If you’re studying French but looking for something other than the typical French experience of baguettes and cheese for study abroad, think about Senegal. Alive with culture, color, and an incredible landscape, Senegal provides students with so much to see and study that they often find it difficult to leave.

Whether you want to spend your time with the warm and welcoming Senegalese people, or exploring the world famous beaches that are surrounded by trickling creeks and sunny plains, you will have no trouble keeping yourself occupied. Even studying will be a pleasure, as you will be surrounded by what you’re learning about – the opportunities to engage with the environment around you will be virtually endless.

The next step is to begin thinking about the structure of your study abroad experience. Do you want to live in a home-stay? Are you more interested in support or independence? Begin scrolling through the following list of study aboard programs and you will quickly find that a plethora of options lay before you. If you’re feeling overwhelmed, simply look through the program reviews – these will give you a good sense for what experienced travelers really thought of their programs. Once you become an experienced traveler yourself, fill out a review of your program here to provide valuable advice to those who face the same difficult decision you face now!

Photo credit: SirisVisual.

Social Customs in Senegal

Africa remains a mysterious, unknown destination for many Westerners -- at best a homogeneous montage of UNICEF and Save the Children commercials -- and few of us are even vaguely exposed to African culture before journeying there. As such, when I participated in a study abroad program in Dakar, Senegal with Africa Consultants International (ACI), they immediately gave us a low-down on some important “dos and don’ts” before sending us off to our host families. Below are some of the social customs they discussed that any traveler to Senegal (and if loosely applied, to all of West Africa) should find useful:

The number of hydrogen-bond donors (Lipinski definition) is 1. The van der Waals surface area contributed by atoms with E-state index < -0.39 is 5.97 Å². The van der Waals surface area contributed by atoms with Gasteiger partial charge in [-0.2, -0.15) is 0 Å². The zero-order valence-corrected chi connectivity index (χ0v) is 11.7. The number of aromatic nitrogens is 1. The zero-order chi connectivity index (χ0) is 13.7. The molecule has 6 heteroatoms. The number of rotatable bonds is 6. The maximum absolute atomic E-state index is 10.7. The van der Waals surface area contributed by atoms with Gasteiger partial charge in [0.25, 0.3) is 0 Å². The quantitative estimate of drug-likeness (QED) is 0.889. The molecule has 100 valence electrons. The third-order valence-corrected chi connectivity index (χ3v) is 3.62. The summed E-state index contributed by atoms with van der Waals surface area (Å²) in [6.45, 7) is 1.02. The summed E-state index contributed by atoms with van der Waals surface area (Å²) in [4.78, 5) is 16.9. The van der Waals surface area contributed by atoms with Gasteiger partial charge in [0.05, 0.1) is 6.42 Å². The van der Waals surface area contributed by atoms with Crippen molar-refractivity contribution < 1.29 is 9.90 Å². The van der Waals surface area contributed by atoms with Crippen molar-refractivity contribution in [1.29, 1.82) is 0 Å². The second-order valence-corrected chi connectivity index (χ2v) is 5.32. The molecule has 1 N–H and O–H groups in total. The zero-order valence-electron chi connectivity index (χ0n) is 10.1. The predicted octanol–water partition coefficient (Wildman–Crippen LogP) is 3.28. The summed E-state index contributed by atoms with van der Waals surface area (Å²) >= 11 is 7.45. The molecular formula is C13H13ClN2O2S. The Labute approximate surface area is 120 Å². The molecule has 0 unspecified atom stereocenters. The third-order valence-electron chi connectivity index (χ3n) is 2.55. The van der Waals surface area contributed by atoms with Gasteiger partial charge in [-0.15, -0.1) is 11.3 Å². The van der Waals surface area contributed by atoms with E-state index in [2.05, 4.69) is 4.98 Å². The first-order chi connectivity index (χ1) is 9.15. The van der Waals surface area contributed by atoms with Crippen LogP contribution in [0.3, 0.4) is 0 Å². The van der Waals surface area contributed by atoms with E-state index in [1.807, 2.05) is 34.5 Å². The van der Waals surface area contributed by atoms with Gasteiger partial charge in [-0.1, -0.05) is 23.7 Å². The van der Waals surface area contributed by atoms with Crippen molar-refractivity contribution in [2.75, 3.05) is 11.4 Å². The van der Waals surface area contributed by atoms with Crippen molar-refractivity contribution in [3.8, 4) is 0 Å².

• Always eat with your right hand. As is candidly demonstrated in this clip from the movie “Outsourced”, the left hand, or your “toilet” hand, is viewed as unclean. As such, always eat and shake hands with your right hand.
  • Only eat from your portion of the bowl. Typical Senegalese meals are communal, with everyone gathering around and eating from one large bowl of rice, vegetables, and fish (known in Wolof as Ceebu Jen) or meat (Ceebu Yapp). Everyone sticks to the portion of food closest to them as though it had been invisibly sliced into pieces. If there is meat in the center, reaching for this is considered a no-no as well -- the task of divvying it out amongst the group falls to the eldest woman there, so be patient and rest assured that some will be placed into your section.
  • If you are the one with food, always share. As stated by ACI "even if it's just a candy bar and there are 10 people in the room, it’s still polite to offer a piece to everyone".